, , ,

delandbooks.comM. Maitland Deland, M.D., is a radiation oncologist specializing in the treatment of women’s and children’s cancer. She is also a mother of two and the daughter of a breast cancer survivor. Her book is called The Great Katie Kate Tackles Questions About Cancer.

She was nice enough so share some ideas in response to my questions about helping children when a family member or even they themselves have cancer.

When a grandparent has cancer, how much information needs to be shared with a child?
As with any other major crisis a family might face, each member of a family needs to be told what’s going on—even children as young as four or five. Children are very perceptive. They will sense the change in mood, the more frequent quiet conversations, the crying, closed doors and increase in phone calls. When a parent doesn’t tell the child what is going on, children tend to invent their own version of what is happening, and a child’s imagination is often far worse than reality. The most important thing is too keep the situation positive, because children tend to feed off of the emotions of their parents, and if Mom and Dad are optimistic, their kids tend to be optimistic as well.

My friend’s child has cancer. How can I help?
When the child of a friend is diagnosed with cancer, that friend’s needs will vary, depending upon whether they have other children or not. If your friend has only the child diagnosed with cancer, they will need your support as a friend and help with the household chores. If your friend has additional children, helping to take care of those children will allow you friend to focus on the sick child. Helping the children with their homework, making sure they have meals, or taking them to their extra-curricular activities are a few of the things you could do.

What are some common parenting mistakes that you observe when a family member has cancer?
The most common parenting mistake that is made is not discussing the cancer with each child in an age-appropriate manner. Treating cancer is a long process. It can involve many batteries of tests, surgeries, chemotherapy treatments and radiation therapy, and can last for many months. Children thrive on routine, so parents must make sure that in this new period of their lives that they establish a new routine. This should include what each person’s new responsibilities are within the family structure, as well as what is going on in the particular stage of the parent’s treatment, what the side-effects are, and how each child needs to behave around the sick parent. Most of all, parents need to remember not to overlook the fact that their children are suffering with them. Take time daily to discuss your child’s feelings, praise them for their small daily accomplishments, and reassure them that everything is going to be okay.

When your mother was struggling with breast cancer, what did you learn about how families cope?
Even in a medical family, when the word cancer is used, everyone still worries and struggles to understand. A cancer diagnosis makes you feel helpless. When it happened to me it made me realize that families must pull together and be on the same page for support and consistency. I learned how awful it feels to hear the word cancer, and how hard it is to deal with the uncertainty and fear, the treatment process, and constantly wondering, “Am I going to be okay? I learned that a family, even a family of caring doctors, cannot make everything perfect for their loved one. In the process of healing my mother taught me so much about the cancer patient’s fears, misconceptions and anxiety. I realized what kind of strength a family can provide when someone is suffering.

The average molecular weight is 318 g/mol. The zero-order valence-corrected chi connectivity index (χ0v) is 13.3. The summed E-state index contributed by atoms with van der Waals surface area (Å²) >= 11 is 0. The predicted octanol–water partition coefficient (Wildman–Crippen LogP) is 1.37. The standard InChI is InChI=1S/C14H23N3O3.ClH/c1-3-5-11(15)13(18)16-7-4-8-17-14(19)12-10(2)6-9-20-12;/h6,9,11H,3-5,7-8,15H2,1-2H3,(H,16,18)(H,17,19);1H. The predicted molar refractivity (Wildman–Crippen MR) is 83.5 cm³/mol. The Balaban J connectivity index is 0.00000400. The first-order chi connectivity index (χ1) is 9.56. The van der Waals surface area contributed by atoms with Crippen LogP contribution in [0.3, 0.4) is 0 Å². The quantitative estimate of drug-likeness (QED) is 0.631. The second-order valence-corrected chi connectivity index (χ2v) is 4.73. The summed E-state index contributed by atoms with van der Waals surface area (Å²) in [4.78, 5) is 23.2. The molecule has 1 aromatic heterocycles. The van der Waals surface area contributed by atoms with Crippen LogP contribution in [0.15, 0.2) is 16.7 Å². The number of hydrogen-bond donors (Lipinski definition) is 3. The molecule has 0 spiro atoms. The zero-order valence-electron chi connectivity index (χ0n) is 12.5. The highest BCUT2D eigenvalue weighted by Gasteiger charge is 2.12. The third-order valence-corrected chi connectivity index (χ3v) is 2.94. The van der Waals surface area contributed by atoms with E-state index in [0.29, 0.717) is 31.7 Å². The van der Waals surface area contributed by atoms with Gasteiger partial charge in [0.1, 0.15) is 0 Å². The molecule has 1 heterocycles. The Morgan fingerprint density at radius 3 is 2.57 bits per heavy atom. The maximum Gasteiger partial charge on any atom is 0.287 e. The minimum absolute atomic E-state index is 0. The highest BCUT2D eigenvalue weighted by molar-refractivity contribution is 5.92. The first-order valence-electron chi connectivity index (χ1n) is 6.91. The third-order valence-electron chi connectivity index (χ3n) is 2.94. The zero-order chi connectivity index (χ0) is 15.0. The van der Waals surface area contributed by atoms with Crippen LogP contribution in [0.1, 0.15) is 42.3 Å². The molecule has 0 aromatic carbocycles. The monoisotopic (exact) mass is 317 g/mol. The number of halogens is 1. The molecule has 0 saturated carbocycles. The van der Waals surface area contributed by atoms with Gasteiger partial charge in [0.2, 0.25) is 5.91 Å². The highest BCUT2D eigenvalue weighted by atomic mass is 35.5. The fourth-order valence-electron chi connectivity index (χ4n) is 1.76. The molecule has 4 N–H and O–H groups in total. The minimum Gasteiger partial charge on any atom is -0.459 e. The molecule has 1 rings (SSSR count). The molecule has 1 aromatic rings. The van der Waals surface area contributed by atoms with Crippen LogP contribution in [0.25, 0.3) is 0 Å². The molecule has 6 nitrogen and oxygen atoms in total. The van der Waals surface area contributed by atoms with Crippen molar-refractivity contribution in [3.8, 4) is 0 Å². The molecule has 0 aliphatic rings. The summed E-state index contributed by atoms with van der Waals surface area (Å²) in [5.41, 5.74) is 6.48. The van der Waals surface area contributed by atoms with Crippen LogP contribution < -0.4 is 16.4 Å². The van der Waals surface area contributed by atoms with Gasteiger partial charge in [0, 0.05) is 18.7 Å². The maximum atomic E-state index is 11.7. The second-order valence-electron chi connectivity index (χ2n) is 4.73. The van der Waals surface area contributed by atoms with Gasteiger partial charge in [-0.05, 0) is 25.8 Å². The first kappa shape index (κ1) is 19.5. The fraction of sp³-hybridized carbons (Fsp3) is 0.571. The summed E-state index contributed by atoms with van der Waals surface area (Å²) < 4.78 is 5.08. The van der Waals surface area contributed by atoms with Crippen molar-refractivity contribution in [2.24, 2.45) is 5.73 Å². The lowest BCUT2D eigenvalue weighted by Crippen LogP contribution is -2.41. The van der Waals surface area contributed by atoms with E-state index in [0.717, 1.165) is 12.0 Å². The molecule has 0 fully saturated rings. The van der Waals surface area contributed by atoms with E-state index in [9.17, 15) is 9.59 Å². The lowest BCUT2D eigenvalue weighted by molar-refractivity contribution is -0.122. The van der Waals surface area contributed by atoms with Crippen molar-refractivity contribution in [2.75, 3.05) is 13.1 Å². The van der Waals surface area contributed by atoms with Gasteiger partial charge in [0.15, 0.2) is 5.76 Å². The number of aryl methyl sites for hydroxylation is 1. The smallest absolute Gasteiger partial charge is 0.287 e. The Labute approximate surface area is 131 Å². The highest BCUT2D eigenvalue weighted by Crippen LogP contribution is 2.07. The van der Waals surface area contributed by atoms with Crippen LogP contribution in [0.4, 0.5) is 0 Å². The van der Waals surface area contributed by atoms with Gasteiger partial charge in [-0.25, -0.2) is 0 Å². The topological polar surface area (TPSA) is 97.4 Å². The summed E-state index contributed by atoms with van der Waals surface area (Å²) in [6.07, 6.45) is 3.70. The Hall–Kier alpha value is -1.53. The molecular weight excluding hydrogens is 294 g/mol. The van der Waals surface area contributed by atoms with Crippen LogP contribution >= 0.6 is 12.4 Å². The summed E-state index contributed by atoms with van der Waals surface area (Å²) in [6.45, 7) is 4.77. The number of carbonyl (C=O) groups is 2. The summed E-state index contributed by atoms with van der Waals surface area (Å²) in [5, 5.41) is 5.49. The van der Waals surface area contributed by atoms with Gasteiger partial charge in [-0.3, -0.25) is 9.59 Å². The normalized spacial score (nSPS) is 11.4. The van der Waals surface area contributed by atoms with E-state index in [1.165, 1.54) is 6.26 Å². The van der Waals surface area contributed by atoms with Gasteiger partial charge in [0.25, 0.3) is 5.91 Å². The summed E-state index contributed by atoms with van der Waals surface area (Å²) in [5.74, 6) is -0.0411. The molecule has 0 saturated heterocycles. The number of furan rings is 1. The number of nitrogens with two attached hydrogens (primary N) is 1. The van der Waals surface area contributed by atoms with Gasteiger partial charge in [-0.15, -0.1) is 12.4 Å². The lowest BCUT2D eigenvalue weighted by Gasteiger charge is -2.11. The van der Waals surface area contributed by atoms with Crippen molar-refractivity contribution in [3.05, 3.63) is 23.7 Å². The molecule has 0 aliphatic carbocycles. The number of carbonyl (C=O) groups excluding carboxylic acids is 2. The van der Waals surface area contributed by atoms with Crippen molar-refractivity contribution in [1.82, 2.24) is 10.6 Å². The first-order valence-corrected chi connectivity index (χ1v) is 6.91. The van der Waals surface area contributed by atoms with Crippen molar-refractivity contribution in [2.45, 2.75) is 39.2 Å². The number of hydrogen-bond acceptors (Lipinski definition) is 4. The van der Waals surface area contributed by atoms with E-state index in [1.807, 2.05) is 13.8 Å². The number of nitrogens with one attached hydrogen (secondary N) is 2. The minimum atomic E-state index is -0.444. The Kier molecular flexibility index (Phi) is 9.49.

When my child is very sick with something like cancer, what can I do to make sure they get the best medical care possible?
I think the best thing anyone can do, in any medical situation, is to do their homework concerning what is available as far as treatment. When a person is being treated for cancer, they are receiving various therapies that are used to kill cancer cells. These therapies kill some non-cancerous cells as well, but the whole point is to do as little harm as possible to the areas surrounding the cancer. This takes a very skilled physician using the latest technologies to ensure that the cancer is being destroyed with as little collateral damage as possible. Look for a center that has extensive pediatric experience, as they are more familiar with the biological structure of immature organs.

For  a child who has cancer, what difference will reading your book make?
The Great Katie Kate Tackles Questions About Cancer
 was written to not only to ease the tension in a young patient, but also to serve as a reference tool. Regardless of the age of the child, my book leads them through the entire treatment process and addresses all of the potential tests a patient with cancer may receive. It also addresses any physical discomfort that may arise from these tests. My ultimate goal for Katie Kate was to open a dialogue between a child and their parent on what challenges lie ahead, and to encourage the child to ask questions about the various possible treatment scenarios. I wanted to give parents a reference tool that can be used and a timeline on the course of treatment.